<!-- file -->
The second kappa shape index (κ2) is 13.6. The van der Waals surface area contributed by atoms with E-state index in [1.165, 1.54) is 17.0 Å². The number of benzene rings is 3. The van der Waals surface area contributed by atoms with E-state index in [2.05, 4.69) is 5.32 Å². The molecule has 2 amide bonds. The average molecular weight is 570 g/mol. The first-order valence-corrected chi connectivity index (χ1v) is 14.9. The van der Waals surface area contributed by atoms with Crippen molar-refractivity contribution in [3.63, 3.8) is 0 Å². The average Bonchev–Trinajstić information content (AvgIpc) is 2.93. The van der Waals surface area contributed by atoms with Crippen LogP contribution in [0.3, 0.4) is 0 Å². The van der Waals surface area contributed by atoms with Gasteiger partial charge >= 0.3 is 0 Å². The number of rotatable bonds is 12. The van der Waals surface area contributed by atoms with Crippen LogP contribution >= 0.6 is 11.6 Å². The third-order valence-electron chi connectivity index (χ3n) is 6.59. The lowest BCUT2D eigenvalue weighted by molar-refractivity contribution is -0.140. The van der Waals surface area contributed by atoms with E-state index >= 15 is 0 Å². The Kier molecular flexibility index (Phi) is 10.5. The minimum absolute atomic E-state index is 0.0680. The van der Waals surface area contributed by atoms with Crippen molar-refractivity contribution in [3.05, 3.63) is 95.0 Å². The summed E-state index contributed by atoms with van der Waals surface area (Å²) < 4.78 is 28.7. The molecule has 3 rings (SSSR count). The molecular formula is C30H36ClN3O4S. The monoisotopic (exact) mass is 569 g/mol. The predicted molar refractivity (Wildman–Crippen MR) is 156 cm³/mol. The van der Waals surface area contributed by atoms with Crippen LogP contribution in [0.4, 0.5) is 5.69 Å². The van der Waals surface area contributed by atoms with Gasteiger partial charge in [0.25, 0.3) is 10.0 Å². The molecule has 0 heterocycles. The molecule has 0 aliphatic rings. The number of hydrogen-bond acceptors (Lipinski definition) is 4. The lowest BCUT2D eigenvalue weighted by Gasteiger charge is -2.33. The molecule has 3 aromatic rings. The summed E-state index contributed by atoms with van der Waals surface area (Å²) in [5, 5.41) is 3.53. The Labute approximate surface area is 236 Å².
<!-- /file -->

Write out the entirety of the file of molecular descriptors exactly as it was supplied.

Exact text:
The second kappa shape index (κ2) is 13.6. The van der Waals surface area contributed by atoms with E-state index in [1.165, 1.54) is 17.0 Å². The number of benzene rings is 3. The van der Waals surface area contributed by atoms with E-state index in [2.05, 4.69) is 5.32 Å². The molecule has 2 amide bonds. The average molecular weight is 570 g/mol. The first-order valence-corrected chi connectivity index (χ1v) is 14.9. The van der Waals surface area contributed by atoms with Crippen molar-refractivity contribution in [3.63, 3.8) is 0 Å². The average Bonchev–Trinajstić information content (AvgIpc) is 2.93. The van der Waals surface area contributed by atoms with Crippen LogP contribution in [0.3, 0.4) is 0 Å². The van der Waals surface area contributed by atoms with Gasteiger partial charge >= 0.3 is 0 Å². The number of rotatable bonds is 12. The van der Waals surface area contributed by atoms with Crippen LogP contribution >= 0.6 is 11.6 Å². The third-order valence-electron chi connectivity index (χ3n) is 6.59. The lowest BCUT2D eigenvalue weighted by molar-refractivity contribution is -0.140. The van der Waals surface area contributed by atoms with E-state index >= 15 is 0 Å². The Kier molecular flexibility index (Phi) is 10.5. The minimum absolute atomic E-state index is 0.0680. The van der Waals surface area contributed by atoms with Crippen molar-refractivity contribution in [3.05, 3.63) is 95.0 Å². The summed E-state index contributed by atoms with van der Waals surface area (Å²) < 4.78 is 28.7. The molecule has 3 rings (SSSR count). The molecular formula is C30H36ClN3O4S. The monoisotopic (exact) mass is 569 g/mol. The predicted molar refractivity (Wildman–Crippen MR) is 156 cm³/mol. The van der Waals surface area contributed by atoms with Crippen LogP contribution in [0.4, 0.5) is 5.69 Å². The van der Waals surface area contributed by atoms with Gasteiger partial charge in [0.25, 0.3) is 10.0 Å². The molecule has 0 heterocycles. The molecule has 0 aliphatic rings. The number of hydrogen-bond acceptors (Lipinski definition) is 4. The lowest BCUT2D eigenvalue weighted by Gasteiger charge is -2.33. The molecule has 3 aromatic rings. The summed E-state index contributed by atoms with van der Waals surface area (Å²) in [5, 5.41) is 3.53. The Labute approximate surface area is 236 Å².